John Deere invests in clean engine tech
By Andy Brown02 November 2021
John Deere has made an equity investment in ClearFlame Engine Technologies, a start-up dedicated to the development of clean engine technology.
ClearFlame’s solution enables low-carbon fuels like ethanol to be easily integrated into compression ignition engines, offering what is said to be a more sustainable solution without compromising engine performance.
The US-based OEM said that its investment was in line with its strategic vision to accelerate and lead the industry in low and zero carbon powertrain technology.
“We made this investment to stay on the leading edge of developments in renewable fuel technology,” said Pierre Guyot, senior vice president, John Deere Power Systems.
“ClearFlame’s compression ignition engine technology has the potential to reduce CO2 emissions while continuing to provide the performance and durability our customers expect from John Deere engines.”
Sustainability and the journey to carbon neutral is one of the biggest trends in the world – at COP26, the 2021 United Nations Climate Change Conference world leaders are talking about how to reduce carbon emissions.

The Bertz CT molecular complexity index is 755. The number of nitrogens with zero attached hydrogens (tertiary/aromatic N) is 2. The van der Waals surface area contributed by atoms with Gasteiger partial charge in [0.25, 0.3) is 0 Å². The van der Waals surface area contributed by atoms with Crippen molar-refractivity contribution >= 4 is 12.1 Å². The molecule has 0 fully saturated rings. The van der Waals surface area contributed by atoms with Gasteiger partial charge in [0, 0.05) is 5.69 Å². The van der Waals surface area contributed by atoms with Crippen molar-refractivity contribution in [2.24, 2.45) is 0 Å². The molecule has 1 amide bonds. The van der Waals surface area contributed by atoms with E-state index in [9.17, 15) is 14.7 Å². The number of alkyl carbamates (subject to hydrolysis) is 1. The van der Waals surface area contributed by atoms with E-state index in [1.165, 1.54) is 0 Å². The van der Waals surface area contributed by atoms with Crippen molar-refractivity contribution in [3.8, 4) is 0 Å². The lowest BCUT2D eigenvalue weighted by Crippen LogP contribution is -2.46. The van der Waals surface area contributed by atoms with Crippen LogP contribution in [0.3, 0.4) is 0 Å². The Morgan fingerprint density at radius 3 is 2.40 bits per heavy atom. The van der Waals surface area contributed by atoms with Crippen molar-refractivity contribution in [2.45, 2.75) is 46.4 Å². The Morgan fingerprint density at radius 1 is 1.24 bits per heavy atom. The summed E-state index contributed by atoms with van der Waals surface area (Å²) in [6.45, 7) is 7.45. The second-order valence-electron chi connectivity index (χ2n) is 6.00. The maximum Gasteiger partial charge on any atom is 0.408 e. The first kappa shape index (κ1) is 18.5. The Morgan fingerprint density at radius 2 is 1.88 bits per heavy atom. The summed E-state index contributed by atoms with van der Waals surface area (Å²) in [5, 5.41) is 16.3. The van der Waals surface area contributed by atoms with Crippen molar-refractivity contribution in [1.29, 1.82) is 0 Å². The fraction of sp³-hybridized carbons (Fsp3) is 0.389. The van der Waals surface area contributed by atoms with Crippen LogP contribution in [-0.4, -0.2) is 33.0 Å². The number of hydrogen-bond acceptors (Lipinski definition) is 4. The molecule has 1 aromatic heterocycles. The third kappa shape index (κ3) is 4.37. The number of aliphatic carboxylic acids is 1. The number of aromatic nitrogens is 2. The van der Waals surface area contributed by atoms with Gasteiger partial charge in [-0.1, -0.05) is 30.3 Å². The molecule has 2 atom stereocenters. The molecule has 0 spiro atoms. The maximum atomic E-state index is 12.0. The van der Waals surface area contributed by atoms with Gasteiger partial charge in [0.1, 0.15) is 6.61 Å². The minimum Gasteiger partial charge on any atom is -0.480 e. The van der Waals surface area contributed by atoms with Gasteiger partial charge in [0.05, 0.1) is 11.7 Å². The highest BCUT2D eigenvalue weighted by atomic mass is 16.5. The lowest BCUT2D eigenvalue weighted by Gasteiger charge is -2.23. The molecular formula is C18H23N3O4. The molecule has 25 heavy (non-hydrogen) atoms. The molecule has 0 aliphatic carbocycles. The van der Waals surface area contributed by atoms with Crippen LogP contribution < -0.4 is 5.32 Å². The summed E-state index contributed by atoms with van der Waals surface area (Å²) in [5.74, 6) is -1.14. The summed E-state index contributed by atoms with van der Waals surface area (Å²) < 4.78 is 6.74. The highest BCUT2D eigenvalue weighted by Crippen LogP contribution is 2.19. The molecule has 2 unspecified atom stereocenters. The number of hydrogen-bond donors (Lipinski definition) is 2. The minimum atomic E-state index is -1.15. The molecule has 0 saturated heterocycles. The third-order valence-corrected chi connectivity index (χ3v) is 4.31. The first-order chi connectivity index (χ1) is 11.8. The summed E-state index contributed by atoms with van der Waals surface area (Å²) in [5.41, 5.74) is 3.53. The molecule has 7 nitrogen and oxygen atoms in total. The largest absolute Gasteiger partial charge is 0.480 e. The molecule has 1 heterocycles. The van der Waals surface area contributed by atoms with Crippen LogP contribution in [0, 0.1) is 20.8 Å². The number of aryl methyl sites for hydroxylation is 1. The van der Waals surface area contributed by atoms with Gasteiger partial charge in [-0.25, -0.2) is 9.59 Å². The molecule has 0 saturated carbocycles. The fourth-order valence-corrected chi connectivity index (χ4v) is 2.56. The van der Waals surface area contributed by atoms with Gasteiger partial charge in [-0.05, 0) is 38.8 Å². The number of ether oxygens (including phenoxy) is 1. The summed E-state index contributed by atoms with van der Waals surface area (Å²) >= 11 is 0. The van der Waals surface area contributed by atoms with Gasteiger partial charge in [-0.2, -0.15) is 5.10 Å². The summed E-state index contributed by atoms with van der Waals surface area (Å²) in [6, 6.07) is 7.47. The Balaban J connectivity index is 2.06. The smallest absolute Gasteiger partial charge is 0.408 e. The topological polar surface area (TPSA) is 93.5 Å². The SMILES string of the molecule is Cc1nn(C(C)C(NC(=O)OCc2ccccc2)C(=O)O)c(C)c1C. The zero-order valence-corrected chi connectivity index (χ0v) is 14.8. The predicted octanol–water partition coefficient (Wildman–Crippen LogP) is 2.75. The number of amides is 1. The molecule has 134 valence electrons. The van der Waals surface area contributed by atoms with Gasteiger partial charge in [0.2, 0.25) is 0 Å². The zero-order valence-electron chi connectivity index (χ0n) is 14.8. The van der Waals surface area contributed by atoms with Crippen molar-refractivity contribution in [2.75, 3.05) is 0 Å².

The construction industry is increasingly looking at alternative fuels such as JCB’s investment in hydrogen, Volvo CE’s expanded electric equipment range, and industry heavyweight Caterpillar recently announced its first ever sustainability officer.
John Deere added that it will also supply an engine to use in conceptual testing, which will help validate the technology currently under development by ClearFlame. Using ethanol in place of petroleum diesel fuel in diesel engines significantly reduces carbon emissions and air quality emissions. Ethanol is widely available and can offer a high-efficiency, liquid alternative fuel option.
“Compression ignition engines have a long life ahead – in terms of both the current source of diesel and a wide variety of alternative fuel types,” added Guyot.
“John Deere already offers biomass-based diesel compatibility on our engines. These investments are the right thing to do for environmental, economic and rural-development benefits.”